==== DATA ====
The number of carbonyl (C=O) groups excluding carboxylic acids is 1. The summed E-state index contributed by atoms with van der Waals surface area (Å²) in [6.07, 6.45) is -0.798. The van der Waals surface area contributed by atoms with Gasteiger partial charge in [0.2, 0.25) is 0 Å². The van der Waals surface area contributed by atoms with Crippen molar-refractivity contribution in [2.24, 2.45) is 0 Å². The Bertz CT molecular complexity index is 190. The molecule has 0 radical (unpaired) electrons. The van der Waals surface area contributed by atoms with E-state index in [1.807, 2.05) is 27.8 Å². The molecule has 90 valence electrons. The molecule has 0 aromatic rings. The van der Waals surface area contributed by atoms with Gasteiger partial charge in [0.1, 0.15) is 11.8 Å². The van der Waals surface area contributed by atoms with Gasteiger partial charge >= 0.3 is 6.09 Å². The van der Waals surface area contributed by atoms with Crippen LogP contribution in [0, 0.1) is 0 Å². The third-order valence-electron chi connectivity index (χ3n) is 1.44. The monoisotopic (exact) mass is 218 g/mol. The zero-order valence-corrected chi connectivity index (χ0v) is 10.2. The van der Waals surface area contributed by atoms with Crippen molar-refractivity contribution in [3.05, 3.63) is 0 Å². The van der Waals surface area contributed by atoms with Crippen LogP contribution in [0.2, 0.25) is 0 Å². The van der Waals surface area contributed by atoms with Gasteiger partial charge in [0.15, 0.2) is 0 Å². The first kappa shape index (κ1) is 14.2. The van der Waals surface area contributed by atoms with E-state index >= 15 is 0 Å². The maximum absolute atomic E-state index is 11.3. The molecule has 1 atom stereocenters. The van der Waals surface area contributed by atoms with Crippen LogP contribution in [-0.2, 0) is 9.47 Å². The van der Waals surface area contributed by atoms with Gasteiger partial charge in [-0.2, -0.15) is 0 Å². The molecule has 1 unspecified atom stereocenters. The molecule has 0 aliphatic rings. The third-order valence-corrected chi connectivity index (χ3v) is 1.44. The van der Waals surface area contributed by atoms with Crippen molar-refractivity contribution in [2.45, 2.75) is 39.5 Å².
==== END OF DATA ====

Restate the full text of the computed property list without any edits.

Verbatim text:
The number of carbonyl (C=O) groups excluding carboxylic acids is 1. The summed E-state index contributed by atoms with van der Waals surface area (Å²) in [6.07, 6.45) is -0.798. The van der Waals surface area contributed by atoms with Gasteiger partial charge in [0.2, 0.25) is 0 Å². The van der Waals surface area contributed by atoms with Crippen molar-refractivity contribution in [2.24, 2.45) is 0 Å². The Bertz CT molecular complexity index is 190. The molecule has 0 radical (unpaired) electrons. The van der Waals surface area contributed by atoms with E-state index in [1.807, 2.05) is 27.8 Å². The molecule has 90 valence electrons. The molecule has 0 aromatic rings. The van der Waals surface area contributed by atoms with Gasteiger partial charge in [0.1, 0.15) is 11.8 Å². The van der Waals surface area contributed by atoms with Gasteiger partial charge >= 0.3 is 6.09 Å². The van der Waals surface area contributed by atoms with Crippen LogP contribution in [0, 0.1) is 0 Å². The third-order valence-electron chi connectivity index (χ3n) is 1.44. The monoisotopic (exact) mass is 218 g/mol. The zero-order valence-corrected chi connectivity index (χ0v) is 10.2. The van der Waals surface area contributed by atoms with Crippen molar-refractivity contribution in [3.05, 3.63) is 0 Å². The van der Waals surface area contributed by atoms with Crippen LogP contribution in [0.2, 0.25) is 0 Å². The van der Waals surface area contributed by atoms with Gasteiger partial charge in [0.15, 0.2) is 0 Å². The first kappa shape index (κ1) is 14.2. The van der Waals surface area contributed by atoms with E-state index >= 15 is 0 Å². The maximum absolute atomic E-state index is 11.3. The molecule has 1 atom stereocenters. The van der Waals surface area contributed by atoms with Crippen LogP contribution in [-0.2, 0) is 9.47 Å². The van der Waals surface area contributed by atoms with Gasteiger partial charge in [-0.2, -0.15) is 0 Å². The molecule has 1 unspecified atom stereocenters. The molecule has 0 aliphatic rings. The third-order valence-corrected chi connectivity index (χ3v) is 1.44. The van der Waals surface area contributed by atoms with Crippen molar-refractivity contribution in [2.45, 2.75) is 39.5 Å².